Aaah, Michigan. The Great Lakes State, home of Republican nominee Mitt Romney and where his father was the governor for three consecutive terms. Romney has close ties to Michigan and one would expect that he would have the state in the bag.
That’s not the case.
According to a poll conducted by the EPIC-MRA of Lansing for the Free Press, Obama now shows a 10 point lead over Mitt Romney, 47% to 37%. EPIC-MRA polled 600 potential November votes with a margin of error plus or minus four percentage points. In a state that was considered a swing state only a few weeks ago, it seems as if Michigan has decided to lead with Obama.
Hardest hit by the restructuring and bankruptcy of General Motors and Chrysler, Michigan lost 800,000 jobs from of 2008-2010. An economy that thrives on the automobile industry, Obama put himself in favorable light with the $80 billion bailout to GM and Chrysler. Chrysler has record profits since their bankruptcy back in 2009 and is slated to add 200,000 jobs in the next few years. While that won’t make a huge difference in the overall amount of jobs lost, it still is a positive addition.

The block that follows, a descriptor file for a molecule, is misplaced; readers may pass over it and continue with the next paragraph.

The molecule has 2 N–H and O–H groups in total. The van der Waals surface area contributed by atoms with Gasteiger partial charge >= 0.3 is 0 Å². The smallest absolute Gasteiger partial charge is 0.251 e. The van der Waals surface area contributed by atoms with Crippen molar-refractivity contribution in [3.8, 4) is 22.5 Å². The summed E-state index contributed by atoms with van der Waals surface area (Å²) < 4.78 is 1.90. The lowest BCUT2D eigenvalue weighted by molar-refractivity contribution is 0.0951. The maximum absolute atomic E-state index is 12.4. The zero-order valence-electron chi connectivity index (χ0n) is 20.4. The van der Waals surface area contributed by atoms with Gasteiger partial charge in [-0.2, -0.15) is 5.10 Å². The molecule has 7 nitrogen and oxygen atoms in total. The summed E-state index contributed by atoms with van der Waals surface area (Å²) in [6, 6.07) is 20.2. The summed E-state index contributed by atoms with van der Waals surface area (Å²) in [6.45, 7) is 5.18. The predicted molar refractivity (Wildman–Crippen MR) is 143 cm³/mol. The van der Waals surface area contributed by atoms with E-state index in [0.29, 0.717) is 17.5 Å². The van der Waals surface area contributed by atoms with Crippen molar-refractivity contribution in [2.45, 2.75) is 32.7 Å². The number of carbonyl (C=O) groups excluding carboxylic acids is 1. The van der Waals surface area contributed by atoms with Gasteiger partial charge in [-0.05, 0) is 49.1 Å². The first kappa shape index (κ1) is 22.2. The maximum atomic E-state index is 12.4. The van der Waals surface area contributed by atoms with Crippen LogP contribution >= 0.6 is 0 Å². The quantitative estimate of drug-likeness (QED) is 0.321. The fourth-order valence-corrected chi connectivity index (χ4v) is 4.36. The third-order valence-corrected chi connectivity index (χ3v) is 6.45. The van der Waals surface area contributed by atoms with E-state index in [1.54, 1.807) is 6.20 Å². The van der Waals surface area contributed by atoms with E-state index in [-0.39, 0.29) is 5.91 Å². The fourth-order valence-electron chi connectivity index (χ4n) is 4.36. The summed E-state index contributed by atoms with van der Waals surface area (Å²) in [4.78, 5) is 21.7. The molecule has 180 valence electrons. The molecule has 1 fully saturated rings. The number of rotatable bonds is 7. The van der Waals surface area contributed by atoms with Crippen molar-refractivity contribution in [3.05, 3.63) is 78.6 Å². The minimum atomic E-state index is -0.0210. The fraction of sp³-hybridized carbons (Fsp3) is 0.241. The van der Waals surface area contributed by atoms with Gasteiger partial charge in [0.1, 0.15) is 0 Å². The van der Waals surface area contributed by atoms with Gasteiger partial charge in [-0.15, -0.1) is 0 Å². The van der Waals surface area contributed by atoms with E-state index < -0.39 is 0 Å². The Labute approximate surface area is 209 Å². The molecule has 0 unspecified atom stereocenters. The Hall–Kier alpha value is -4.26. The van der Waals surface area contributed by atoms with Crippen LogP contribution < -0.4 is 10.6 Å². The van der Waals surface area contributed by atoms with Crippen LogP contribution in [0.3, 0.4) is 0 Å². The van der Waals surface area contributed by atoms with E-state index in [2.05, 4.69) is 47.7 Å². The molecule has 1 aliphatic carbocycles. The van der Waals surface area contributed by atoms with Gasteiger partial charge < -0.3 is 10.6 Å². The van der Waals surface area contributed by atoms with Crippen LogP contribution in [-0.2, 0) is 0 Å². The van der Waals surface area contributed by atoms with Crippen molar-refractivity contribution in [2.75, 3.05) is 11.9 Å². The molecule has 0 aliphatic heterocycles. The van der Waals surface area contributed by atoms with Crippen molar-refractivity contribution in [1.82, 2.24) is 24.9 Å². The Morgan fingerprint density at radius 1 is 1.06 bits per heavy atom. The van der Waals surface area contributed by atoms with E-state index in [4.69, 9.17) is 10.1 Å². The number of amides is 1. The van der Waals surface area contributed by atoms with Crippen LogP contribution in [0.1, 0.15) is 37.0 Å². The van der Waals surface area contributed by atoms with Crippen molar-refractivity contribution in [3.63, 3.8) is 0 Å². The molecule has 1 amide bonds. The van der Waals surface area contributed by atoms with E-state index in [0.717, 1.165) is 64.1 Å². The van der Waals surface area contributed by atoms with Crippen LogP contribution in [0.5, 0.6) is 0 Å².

Under Obama, Michigan’s economy was hardest hit in general, with unemployment rates soaring in 2009 to 14.4%. Over the past year, it has declined to 8.3% in par with the national average. That decline is a result 59,300 new jobs created, around 50% being in the manufacturing sector. The successful addition of manufacturing jobs demonstrates the benefits of the bailout for the automobile industry. Michiganders see that the bailout has finally proved to produce positive results, they may be more likely to vote for Obama. It shows because, “Obama led in all three metro Detroit counties including Macomb (52%-43%), Oakland (53%-33%) and Wayne (56%-30%),” according to Detroit Free Press.
It seems that more people are interested in the upcoming elections, especially at the university level. Michigan State University is providing watch parties for the upcoming debates and University of Michigan has had positive turnouts for student involvement in partisan organized groups. Both of these college towns tend to lead towards the Democratic candidate, which also may represent some of the positive pull towards Obama. More of the students are becoming politically aware and active on campus now that school is in session.
Romney may not be completely up a creek without a paddle. According to Romney’s aide Katie Packer Gage, Romney’s campaign will not pull out of Michigan unlike John McCain in 2008. Obama leads in Michigan, but it still could prove to be a close race with the upcoming debates in a couple of weeks.
Michigan may still be considered a swing state.